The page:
Welcome to the eighth ALiEM Approved Instructional Resources (AIR) Module! In an effort to reward our residents for the reading and learning they are already doing online we have created an Individual Interactive Instruction (III) opportunity utilizing FOAM resources for U.S. Emergency Medicine residents. For each module, the AIR board curates and scores a list of blogs and podcasts. A quiz is available to complete after each module to obtain residency conference credit. Once completed, your name and institution will be logged into our private database, which participating residency program directors can access to provide proof of completion.

AIR Stamp of Approval and Honorable Mentions

In an effort to truly emphasize the highest quality posts, we have two subsets of recommended resources. The AIR stamp of approval will only be given to posts scoring above a new, strict scoring cut-off of ≥30 points (out of 35 total), based on our scoring instrument. The other subset is for “Honorable Mention” posts. These posts have been flagged by and agreed upon by AIR Board members as worthwhile, accurate, unbiased, and appropriately referenced despite an average score <30. All posts will still be part of the quiz needed to obtain III credit.

AIR Series: GU/Renal

Below we have listed our selection of the 11 highest quality blog posts within the past 12 months (current as of January 2015) related to genitourinary and renal disease, curated and approved for residency training by the AIR Series Board. In this module we have 5 AIRs and 6 Honorable Mentions. We strive for comprehensiveness by selecting from a broad spectrum of blogs from the top 50 listing per the Social Media Index. We found 5 high quality, AIR worthy articles about the recent New England Journal article “ultrasonography versus computed tomography for suspected nephrolithiasis”. We selected the highest scoring post as an official selection, but included the rest in second table below. They have all scored ≥ 30 as well and are well worth a read or listen.

After reading, please take the quiz. Feel free to ask questions in the blog comment section below. The AIR Board faculty will answer them within 48 hours of posting. Be sure to include your email or contact information where requested in the Disqus blog comment area, so that you will be notified when we reply. We recommend programs give 4 hours (just over 20 minutes per article) of III for this module.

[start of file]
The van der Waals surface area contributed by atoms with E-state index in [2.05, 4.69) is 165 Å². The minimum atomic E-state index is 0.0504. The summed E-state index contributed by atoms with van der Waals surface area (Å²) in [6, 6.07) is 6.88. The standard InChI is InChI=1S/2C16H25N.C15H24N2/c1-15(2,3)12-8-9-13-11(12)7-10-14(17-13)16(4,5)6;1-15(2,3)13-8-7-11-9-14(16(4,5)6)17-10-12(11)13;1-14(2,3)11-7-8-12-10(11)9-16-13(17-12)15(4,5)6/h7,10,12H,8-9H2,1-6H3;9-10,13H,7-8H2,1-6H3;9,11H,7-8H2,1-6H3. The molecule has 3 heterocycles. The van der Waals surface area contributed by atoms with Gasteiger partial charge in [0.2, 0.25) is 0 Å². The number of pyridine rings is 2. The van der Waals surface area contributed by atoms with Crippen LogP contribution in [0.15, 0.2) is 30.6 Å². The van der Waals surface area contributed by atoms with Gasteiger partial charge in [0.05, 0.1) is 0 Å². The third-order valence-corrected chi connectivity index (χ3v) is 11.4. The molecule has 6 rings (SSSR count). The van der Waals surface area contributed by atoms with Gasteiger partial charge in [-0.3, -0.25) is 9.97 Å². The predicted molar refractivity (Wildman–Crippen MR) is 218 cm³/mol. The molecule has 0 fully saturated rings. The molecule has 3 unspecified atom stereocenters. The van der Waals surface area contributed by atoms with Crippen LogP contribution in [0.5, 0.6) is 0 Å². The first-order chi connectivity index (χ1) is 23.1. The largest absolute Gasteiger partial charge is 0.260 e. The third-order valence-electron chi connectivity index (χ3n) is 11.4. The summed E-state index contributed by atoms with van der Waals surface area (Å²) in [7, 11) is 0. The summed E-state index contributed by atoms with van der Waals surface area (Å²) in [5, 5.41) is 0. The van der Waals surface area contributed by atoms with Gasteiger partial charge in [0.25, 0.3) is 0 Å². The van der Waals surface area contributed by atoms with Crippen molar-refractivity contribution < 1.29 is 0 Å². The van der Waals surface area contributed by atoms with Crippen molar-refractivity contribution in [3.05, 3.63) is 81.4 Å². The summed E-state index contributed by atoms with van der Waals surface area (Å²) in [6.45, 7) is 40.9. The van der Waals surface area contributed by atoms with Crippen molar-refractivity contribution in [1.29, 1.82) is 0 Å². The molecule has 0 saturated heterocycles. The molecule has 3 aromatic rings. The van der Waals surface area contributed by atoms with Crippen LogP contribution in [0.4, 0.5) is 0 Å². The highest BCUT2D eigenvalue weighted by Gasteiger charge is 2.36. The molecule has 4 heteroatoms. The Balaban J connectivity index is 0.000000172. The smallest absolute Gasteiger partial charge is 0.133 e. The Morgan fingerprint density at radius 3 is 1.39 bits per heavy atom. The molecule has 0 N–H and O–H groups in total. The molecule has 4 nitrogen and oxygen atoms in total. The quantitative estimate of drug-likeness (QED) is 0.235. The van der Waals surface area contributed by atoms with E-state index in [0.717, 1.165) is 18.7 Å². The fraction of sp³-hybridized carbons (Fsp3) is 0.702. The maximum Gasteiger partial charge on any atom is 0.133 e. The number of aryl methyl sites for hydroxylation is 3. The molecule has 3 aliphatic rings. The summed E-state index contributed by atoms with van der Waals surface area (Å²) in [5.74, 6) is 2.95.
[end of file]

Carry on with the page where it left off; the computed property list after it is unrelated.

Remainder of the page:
Take the quiz at ALiEMU
ALiEMU AIR GU/Renal block quiz

Interested in taking the quiz for fun or asynchronous (Individualized Interactive Instruction) credit? Please go to the above link. You will need to create a one-time login account if you haven’t already.

Highlighted Quality Posts

Article TitleAuthorDateLinkCategory
10 reasons NOT to order a CT scan for suspected renal colicDaniel Firestone, MD RDMSMarch 10, 2014ALiEM: No CT for Renal ColicApproved Instructional Resource
Ultrasound For The Win: 46F with Right Abdominal and Flank Pain #US4TWJeffrey Shih, MDFebruary 24, 2015ALiEM: US4TW Right Abdominal PainApproved Instructional Resource
Does Use of Tamsulosin in Renal Colic Facilitate Stone Passage?Anand Swaminathan, MDAugust 7th, 2015Rebel: Tamsulosin for Kidney StonesApproved Instructional Resource
RCT of ED Renal Ultrasound for renal colicAndy Neill, MDSeptember 22, 2014EMIreland: RCT US for Renal ColicApproved Instructional Resource
Ultrasound For The Win: 22M with Scrotal Pain #US4TWJeffrey Shih, MDFebruary 12, 2015ALiEM: US 4TW, Scrotal PainApproved Instructional Resource
Piperacillin/Tazobactam and Risk of Acute Kidney Injury with VancomycinBryan D. Hayes, PharmD, FAACTMay 20, 2014ALiEM: Pip and Vanco and AKIHonorable Mention
SGEM#71: Like a Rolling Kidney Stone (A Systematic Review of Renal Colic)Dr. Anthony (Tony) SeupaulApril 11, 2014SGEM: Tamulosin for Renal ColicHonorable Mention
Sadly Inadequate Cochrane Review of Renal ColicRyan Radecki, MDApril 21, 2014EMLitofNote: Tamulosin Cochrane ReviewHonorable Mention
Saving Balls 101: Inguinoscrotal MassessCamille Wu, MBBS, FRACSJanuary 31, 2014DFTB: Inguinoscrotal MassessHonorable Mention
PV Card: Testicular Ultrasound for Torsion and EpididymitisScott Kobner, MDJanuary 22, 2015ALiEM: Testicular USHonorable Mention
Saving Balls 101: The Acute ScrotumCamille Wu, MBBS, FRACSJanuary 6, 2014DFTB: The Acute ScrotumHonorable Mention

Extra Resources

Article TitleAuthorDateLinkCategory
Author Insight: Ultrasonography versus CT for suspected nephrolithiasis | NEJMMichelle Lin, MDMarch 24th, 2015ALiEM: NEJM US vs CT Author DiscussionApproved Instructional Resource
SGEM#97: Hippy Hippy Shake – Ultrasound Vs. CT Scan for Diagnosing Renal ColicDr. Tony Seupaul and Dr. Spencer Wright.11/24/2014SGEM: NEJM US vs CT scanApproved Instructional Resource
Farewell, CT Stone ProtocolRyan Radecki9/19/2014EMLitofNote: US vs CT NEJMApproved Instructional Resource
The bell tolls for renal colic CTRob Orman, MD1/23/2015ERCast: US vs CT NEJMApproved Instructional Resource

If you have any questions or comments, please contact us!

Andrew Grock, MD

Andrew Grock, MD

Lead Editor/Co-Founder of ALiEM Approved Instructional Resources (AIR)
Faculty Physician, Greater Los Angeles VA Healthcare System
Assistant Professor of Emergency Medicine
UCLA Emergency Medicine Department